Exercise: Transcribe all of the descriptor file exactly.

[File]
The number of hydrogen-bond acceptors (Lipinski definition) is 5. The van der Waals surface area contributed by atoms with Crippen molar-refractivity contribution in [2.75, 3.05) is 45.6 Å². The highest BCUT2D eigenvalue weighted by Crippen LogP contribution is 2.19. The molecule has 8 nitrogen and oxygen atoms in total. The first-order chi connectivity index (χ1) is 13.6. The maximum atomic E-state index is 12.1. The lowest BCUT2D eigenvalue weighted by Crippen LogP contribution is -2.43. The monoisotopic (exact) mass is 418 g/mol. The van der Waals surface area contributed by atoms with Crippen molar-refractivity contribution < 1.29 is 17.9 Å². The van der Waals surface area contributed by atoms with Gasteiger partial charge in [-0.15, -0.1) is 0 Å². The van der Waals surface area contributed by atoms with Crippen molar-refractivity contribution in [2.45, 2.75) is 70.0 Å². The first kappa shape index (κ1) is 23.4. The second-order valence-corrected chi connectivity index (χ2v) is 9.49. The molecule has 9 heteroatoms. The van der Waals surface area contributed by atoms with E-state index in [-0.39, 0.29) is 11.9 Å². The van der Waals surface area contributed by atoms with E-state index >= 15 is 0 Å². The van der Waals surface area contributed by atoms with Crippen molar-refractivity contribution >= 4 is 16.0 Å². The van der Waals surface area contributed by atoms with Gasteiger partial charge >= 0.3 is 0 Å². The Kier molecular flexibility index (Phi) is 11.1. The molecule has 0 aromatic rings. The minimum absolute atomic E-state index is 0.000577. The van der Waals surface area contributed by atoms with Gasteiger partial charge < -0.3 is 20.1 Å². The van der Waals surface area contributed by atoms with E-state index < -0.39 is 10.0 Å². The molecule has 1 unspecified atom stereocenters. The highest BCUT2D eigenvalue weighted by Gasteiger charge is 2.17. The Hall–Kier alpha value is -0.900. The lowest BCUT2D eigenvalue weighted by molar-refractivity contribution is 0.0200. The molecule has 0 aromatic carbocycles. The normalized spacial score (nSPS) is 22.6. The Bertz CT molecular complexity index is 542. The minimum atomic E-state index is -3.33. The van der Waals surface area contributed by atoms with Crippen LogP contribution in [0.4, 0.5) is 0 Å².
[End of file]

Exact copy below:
The number of hydrogen-bond acceptors (Lipinski definition) is 5. The van der Waals surface area contributed by atoms with Crippen molar-refractivity contribution in [2.75, 3.05) is 45.6 Å². The highest BCUT2D eigenvalue weighted by Crippen LogP contribution is 2.19. The molecule has 8 nitrogen and oxygen atoms in total. The first-order chi connectivity index (χ1) is 13.6. The maximum atomic E-state index is 12.1. The lowest BCUT2D eigenvalue weighted by Crippen LogP contribution is -2.43. The monoisotopic (exact) mass is 418 g/mol. The van der Waals surface area contributed by atoms with Crippen molar-refractivity contribution < 1.29 is 17.9 Å². The van der Waals surface area contributed by atoms with Gasteiger partial charge in [-0.15, -0.1) is 0 Å². The van der Waals surface area contributed by atoms with Crippen molar-refractivity contribution in [2.45, 2.75) is 70.0 Å². The first kappa shape index (κ1) is 23.4. The second-order valence-corrected chi connectivity index (χ2v) is 9.49. The molecule has 9 heteroatoms. The van der Waals surface area contributed by atoms with E-state index in [-0.39, 0.29) is 11.9 Å². The van der Waals surface area contributed by atoms with E-state index >= 15 is 0 Å². The van der Waals surface area contributed by atoms with Crippen molar-refractivity contribution >= 4 is 16.0 Å². The van der Waals surface area contributed by atoms with Gasteiger partial charge >= 0.3 is 0 Å². The Kier molecular flexibility index (Phi) is 11.1. The molecule has 0 aromatic rings. The minimum absolute atomic E-state index is 0.000577. The van der Waals surface area contributed by atoms with Gasteiger partial charge < -0.3 is 20.1 Å². The van der Waals surface area contributed by atoms with E-state index < -0.39 is 10.0 Å². The molecule has 1 unspecified atom stereocenters. The highest BCUT2D eigenvalue weighted by Gasteiger charge is 2.17. The Hall–Kier alpha value is -0.900. The lowest BCUT2D eigenvalue weighted by molar-refractivity contribution is 0.0200. The molecule has 0 aromatic carbocycles. The normalized spacial score (nSPS) is 22.6. The Bertz CT molecular complexity index is 542. The minimum atomic E-state index is -3.33. The van der Waals surface area contributed by atoms with Crippen LogP contribution in [0.4, 0.5) is 0 Å².